Successive Costa Rican presidents have embraced the environmental ethos. The most militant eco-warrior among them was Carlos Alvarado, who was in office until Chaves succeeded him in May. Alvarado’s government formed an alliance with Denmark called Beyond Oil and Gas, which seeks to ban new drilling projects worldwide and to set a date by which all fossil fuel extraction will end. He was also a leading proponent of the 30×30 initiative, which seeks to ban economic activity in 30 percent of the world’s oceans by 2030. In recognition of these and other efforts, Costa Rica was awarded the 2021 Earthshot Prize to Protect and Restore Nature, global recognition that further raised the country’s environmental profile.
This month, former president Alvarado published a commentary in the country’s leading newspaper headlined “Costa Rica Must Continue Leading.” It did not mention President Chaves by name, but it sounded like a warning.
“Decarbonization is ethically correct for future generations and strategically correct because it brings concrete benefits to our people,” Alvarado wrote. “This agenda is not and should not belong to one political party or group.”
Like many prophets, Alvarado left office without much appreciation. Visitors like me, who drop in to immerse ourselves in Costa Rica’s jaw-dropping beauty, want the country’s leaders to make environmental protection an absolute priority. Costa Ricans themselves, however, also want to be able to afford meat and gasoline.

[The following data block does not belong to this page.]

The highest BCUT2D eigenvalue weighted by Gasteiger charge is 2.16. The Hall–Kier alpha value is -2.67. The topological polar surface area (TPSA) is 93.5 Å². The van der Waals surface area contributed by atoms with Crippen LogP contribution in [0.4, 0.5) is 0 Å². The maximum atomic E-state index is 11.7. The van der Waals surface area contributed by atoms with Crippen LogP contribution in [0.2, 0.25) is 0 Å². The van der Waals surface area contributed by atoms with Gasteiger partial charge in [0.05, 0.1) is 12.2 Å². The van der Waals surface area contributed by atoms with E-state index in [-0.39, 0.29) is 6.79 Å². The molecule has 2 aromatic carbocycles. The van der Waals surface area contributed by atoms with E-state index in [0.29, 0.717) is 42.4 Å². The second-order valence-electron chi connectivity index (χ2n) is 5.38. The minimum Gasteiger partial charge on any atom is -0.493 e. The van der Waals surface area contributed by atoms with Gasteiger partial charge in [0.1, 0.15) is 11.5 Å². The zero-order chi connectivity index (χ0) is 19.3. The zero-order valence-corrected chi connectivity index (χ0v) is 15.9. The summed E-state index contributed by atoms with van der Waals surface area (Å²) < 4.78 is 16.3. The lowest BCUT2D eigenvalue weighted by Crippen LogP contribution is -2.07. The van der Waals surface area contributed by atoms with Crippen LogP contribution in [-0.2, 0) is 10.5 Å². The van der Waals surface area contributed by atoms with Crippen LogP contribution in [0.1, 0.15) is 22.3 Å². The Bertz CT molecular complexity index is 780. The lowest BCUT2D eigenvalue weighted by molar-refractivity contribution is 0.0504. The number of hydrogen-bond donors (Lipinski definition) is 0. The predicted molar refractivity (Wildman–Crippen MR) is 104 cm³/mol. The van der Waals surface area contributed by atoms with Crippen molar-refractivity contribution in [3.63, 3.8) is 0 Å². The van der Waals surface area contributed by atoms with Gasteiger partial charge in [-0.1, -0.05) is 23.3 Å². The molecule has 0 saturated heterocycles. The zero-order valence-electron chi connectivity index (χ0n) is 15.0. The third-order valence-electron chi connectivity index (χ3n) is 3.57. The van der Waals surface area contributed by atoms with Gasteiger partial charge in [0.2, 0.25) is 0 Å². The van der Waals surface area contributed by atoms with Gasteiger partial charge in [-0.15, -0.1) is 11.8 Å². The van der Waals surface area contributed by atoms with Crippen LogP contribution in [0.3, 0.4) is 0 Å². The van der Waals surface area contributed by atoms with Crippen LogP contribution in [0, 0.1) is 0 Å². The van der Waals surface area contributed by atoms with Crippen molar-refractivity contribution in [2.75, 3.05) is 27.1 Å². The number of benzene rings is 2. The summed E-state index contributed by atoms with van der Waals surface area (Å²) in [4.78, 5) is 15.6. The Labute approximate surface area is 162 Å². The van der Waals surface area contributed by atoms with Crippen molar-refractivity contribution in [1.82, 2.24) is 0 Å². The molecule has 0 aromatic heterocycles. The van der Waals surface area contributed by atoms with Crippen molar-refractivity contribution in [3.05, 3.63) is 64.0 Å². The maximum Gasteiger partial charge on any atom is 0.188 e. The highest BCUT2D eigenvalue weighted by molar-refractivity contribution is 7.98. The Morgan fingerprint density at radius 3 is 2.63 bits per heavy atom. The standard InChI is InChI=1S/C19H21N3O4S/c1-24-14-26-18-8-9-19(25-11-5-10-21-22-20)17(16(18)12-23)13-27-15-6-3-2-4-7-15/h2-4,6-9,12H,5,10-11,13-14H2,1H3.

It is an endlessly difficult balance. Convincing people to respect their environment may be easy, but persuading them to accept short-term sacrifice is hard. The new president, who wants nothing to do with “the façade of international awards” and says he’s uninterested in “the applause given to climate-change policies of previous governments,” seems highly popular. His brusque pro-business style appeals to many Costa Ricans who are tired of the old political establishment.
Costa Ricans seem genuinely proud that their small country has become a global leader in conservation and sustainable growth. They also, however, want to be able to afford good lives. President Chaves assures them that he will “not sacrifice the present for the future.” Voters responded to that message. It disquiets some environmentalists. As long as monkeys continue to howl and toucans continue to soar, though, I’ll keep returning to a country that is closer to an eco-paradise than any other.
Stephen Kinzer is a senior fellow at the Watson Institute for International and Public Affairs at Brown University.
Mr. Kinzer has omitted the crucial fact that there are now 3 times as many people in Costa Rica as there were in 1970. The underlying assumption is that Costa Rica can provide for 3 times the population of 1970 and preserve its ecosystems. This view may be ideologically de rigueur in certain academic/media circles, but the ecological reality is that the growing number of people in Costa Rica is on a collision course with Costa Rican ecosystems.